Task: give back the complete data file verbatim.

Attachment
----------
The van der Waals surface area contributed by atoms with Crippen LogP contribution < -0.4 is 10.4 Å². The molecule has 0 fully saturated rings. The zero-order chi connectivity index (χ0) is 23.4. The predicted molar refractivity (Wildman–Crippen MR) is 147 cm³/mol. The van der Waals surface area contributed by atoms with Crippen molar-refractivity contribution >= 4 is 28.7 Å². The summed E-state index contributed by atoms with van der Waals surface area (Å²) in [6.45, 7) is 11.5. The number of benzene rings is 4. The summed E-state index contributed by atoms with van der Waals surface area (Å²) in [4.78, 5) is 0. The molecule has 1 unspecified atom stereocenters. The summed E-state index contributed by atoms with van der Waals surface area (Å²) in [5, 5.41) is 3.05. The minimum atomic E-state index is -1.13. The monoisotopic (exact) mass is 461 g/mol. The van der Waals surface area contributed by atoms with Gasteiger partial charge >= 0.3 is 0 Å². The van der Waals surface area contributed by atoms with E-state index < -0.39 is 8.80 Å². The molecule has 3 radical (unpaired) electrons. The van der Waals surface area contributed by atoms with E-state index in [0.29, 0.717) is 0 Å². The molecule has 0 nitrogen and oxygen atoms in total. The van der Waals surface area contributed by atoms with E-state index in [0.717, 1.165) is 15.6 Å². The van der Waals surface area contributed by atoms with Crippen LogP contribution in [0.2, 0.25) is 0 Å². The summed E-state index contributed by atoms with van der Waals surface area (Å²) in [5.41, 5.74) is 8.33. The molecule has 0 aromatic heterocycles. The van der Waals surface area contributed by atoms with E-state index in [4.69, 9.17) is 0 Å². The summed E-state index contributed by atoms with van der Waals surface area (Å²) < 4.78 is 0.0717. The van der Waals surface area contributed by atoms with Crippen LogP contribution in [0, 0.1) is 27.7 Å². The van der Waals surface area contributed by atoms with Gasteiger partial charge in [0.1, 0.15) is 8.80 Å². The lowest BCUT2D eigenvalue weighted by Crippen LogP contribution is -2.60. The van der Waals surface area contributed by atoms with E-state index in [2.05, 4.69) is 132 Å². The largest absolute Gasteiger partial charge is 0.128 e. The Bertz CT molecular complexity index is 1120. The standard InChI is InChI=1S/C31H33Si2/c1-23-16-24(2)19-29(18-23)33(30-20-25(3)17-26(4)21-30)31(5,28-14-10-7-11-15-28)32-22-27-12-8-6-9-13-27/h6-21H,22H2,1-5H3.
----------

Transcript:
The van der Waals surface area contributed by atoms with Crippen LogP contribution < -0.4 is 10.4 Å². The molecule has 0 fully saturated rings. The zero-order chi connectivity index (χ0) is 23.4. The predicted molar refractivity (Wildman–Crippen MR) is 147 cm³/mol. The van der Waals surface area contributed by atoms with Crippen molar-refractivity contribution >= 4 is 28.7 Å². The summed E-state index contributed by atoms with van der Waals surface area (Å²) in [6.45, 7) is 11.5. The number of benzene rings is 4. The summed E-state index contributed by atoms with van der Waals surface area (Å²) in [4.78, 5) is 0. The molecule has 1 unspecified atom stereocenters. The summed E-state index contributed by atoms with van der Waals surface area (Å²) in [5, 5.41) is 3.05. The minimum atomic E-state index is -1.13. The monoisotopic (exact) mass is 461 g/mol. The van der Waals surface area contributed by atoms with Gasteiger partial charge >= 0.3 is 0 Å². The van der Waals surface area contributed by atoms with E-state index < -0.39 is 8.80 Å². The molecule has 3 radical (unpaired) electrons. The van der Waals surface area contributed by atoms with E-state index in [0.29, 0.717) is 0 Å². The molecule has 0 nitrogen and oxygen atoms in total. The van der Waals surface area contributed by atoms with E-state index in [0.717, 1.165) is 15.6 Å². The van der Waals surface area contributed by atoms with Crippen LogP contribution in [0.2, 0.25) is 0 Å². The summed E-state index contributed by atoms with van der Waals surface area (Å²) in [5.41, 5.74) is 8.33. The molecule has 0 aromatic heterocycles. The van der Waals surface area contributed by atoms with E-state index in [4.69, 9.17) is 0 Å². The summed E-state index contributed by atoms with van der Waals surface area (Å²) < 4.78 is 0.0717. The van der Waals surface area contributed by atoms with Crippen LogP contribution in [0, 0.1) is 27.7 Å². The van der Waals surface area contributed by atoms with Gasteiger partial charge in [0.1, 0.15) is 8.80 Å². The lowest BCUT2D eigenvalue weighted by Crippen LogP contribution is -2.60. The van der Waals surface area contributed by atoms with E-state index in [2.05, 4.69) is 132 Å². The largest absolute Gasteiger partial charge is 0.128 e. The Bertz CT molecular complexity index is 1120. The standard InChI is InChI=1S/C31H33Si2/c1-23-16-24(2)19-29(18-23)33(30-20-25(3)17-26(4)21-30)31(5,28-14-10-7-11-15-28)32-22-27-12-8-6-9-13-27/h6-21H,22H2,1-5H3.